My scalp is burning. Doused in cosmetic chemicals, I’m grinding my teeth through the sting hastily awaiting the “ding” of a timer. Once I can rinse this horrid stink away I can view the new shade that will frame my face this time around. All the while, I catch myself wondering what the hell I’m doing this for. It most certainly isn’t for me. Not this time. Though I tend to change my hair color like a mood ring, once the novelty has worn off I revert back to the same blonde tone that has fallen on my shoulders since the seventh grade. As I’ve grown older my roots have grown darker, a perfect match for the creases that have found their new home on my forehead. Each wrinkle comes with its own special tale of triumph in the face of adversity. This week I noticed some gray roots and a new frown line, but the tale they tell is not one of victory or strength. This particular beauty treatment can be attributed to one small man, a handful of words, and a flawed society.
My project was dangerously close to its deadline yesterday, and I needed two thousand copies in twenty four hours from a workplace acquaintance with whom I’ve only ever encountered via email or phone. The inter-office mail would never get my documents to the xerox center on time, so I decided to bring it to him myself. His predisposition toward abrupt statements and his snarky attitude had successfully kept me at a safe distance for some time now. Trusting my relentless optimism, I was sure he just lacked the type of effective communication skills that separate the leaders from the laborers, and that my dazzling people skills would serve me well in my time of need.
I hopped in my car, almost excited to finally have a face to associate with that irritable voice. I entered the building and breathed a sigh of relief when my fingers confirmed that I had donned the identification badge I so frequently forget on my kitchen table. My swanky pantsuit and high heels were far from their corner office, and the clack of my footsteps on the elevated wood floor reverberated off the walls of the shabby structure. I quickly found my way to the copy room and entered, relieved that I would definitely be able to meet my deadline.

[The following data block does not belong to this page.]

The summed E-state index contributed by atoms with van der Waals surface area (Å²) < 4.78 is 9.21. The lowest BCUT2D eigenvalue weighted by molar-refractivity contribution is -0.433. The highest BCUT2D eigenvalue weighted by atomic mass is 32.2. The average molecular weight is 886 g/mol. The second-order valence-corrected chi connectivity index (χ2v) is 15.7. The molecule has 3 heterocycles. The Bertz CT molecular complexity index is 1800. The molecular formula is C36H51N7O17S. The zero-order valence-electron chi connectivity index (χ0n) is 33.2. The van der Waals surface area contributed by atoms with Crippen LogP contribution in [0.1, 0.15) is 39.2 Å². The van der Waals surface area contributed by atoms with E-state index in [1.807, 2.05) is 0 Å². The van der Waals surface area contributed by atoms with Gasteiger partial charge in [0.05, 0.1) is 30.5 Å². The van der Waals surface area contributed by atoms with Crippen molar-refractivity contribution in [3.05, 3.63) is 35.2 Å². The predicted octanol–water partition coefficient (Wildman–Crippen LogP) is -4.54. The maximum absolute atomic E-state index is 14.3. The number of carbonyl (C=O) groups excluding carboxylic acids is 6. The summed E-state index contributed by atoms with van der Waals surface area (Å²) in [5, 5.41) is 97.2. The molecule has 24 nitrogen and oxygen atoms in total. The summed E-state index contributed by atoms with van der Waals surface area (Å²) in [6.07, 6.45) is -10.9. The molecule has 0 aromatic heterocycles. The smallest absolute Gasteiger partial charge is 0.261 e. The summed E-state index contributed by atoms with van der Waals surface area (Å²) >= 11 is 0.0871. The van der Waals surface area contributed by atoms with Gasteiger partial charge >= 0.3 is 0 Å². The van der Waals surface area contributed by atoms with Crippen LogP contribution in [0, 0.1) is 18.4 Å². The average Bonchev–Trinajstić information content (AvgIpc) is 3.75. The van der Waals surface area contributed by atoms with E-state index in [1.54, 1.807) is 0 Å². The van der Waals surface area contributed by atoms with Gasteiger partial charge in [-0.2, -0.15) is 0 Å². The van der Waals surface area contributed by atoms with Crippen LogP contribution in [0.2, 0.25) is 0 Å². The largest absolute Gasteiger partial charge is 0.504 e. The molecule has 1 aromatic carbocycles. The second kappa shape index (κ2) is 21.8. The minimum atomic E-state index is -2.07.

Amidst a hoard of blank paper, xerox machines, and a wasteland of disorganization was a small man leaning back in his chair lackadaisically, feet resting on a cluttered desk. He whipped his head in my direction, revealing a snarling upper lip and less than welcoming expression.
“Can I help you?”
“Hi, I’m Erin.”
“Really? You don’t look anything like your picture.”
“The picture on your Google email. When is that even from?”
My stomach sank like a rock, and I found myself in a rare state of speechlessness. Instead of feeding him a fistful of feminism and fury, the room grew large around me. Had I sipped from a bottle marked “Drink Me?”
His rant continued with a series of inquiries about my use of photo filters, and a snide accusation of falsely advertising my appearance. I am a lady, and proper ladies accept demoralization in stride. We’re conditioned to do so from the first time a boy pulls our hair because he “likes” us.
“That picture was from last summer. I got fat at my desk job, and I’m not wearing any makeup today.” I handed him the necessary paperwork, turned on my heel, stuck my nose in the air, and feigned confidence in my stride as I marched out of the room. Once in my car I immediately flipped down the visor, inspected the uncovered crows feet in my reflection, and applied eyeliner and mascara to mend the wound. I couldn’t go around with clean skin or naturally blonde eyelashes deceiving any more coworkers.
I chose to justify my appearance rather than reprimand him for his grossly inappropriate comments. I’m outraged by his belligerence, but even more appalled by my own reflex to accept that degradation, and feeling the need to rationalize my lack of maquillage to a man who clicks “print” for a living.
I have to wonder how many men are accused of falsely advertising their appearance when they use a filter on a flattering photo that doesn’t showcase their midsection. Men don’t have to paint their face into something aesthetically pleasing to the female eye. I know that I have every right to walk through life with a bare face and a few extra pounds, and yet here I am letting this awful little man bring my insecurities to the surface like a thirteen-year-old girl with her first pimple.
I wore a dress to work today. My inner thighs are raw, but I deal with it. It’s my job as a woman to cope with the pain in exchange for a pleasant appearance. Groupon doesn’t currently have any reasonable deals on Botox. The thought of a needle in my face horrifies me, but I still checked. My older features can’t shine bright enough to match my platinum favorite anymore, so tonight my scalp is burning as I return to my roots.
Right now. No makeup. No filter.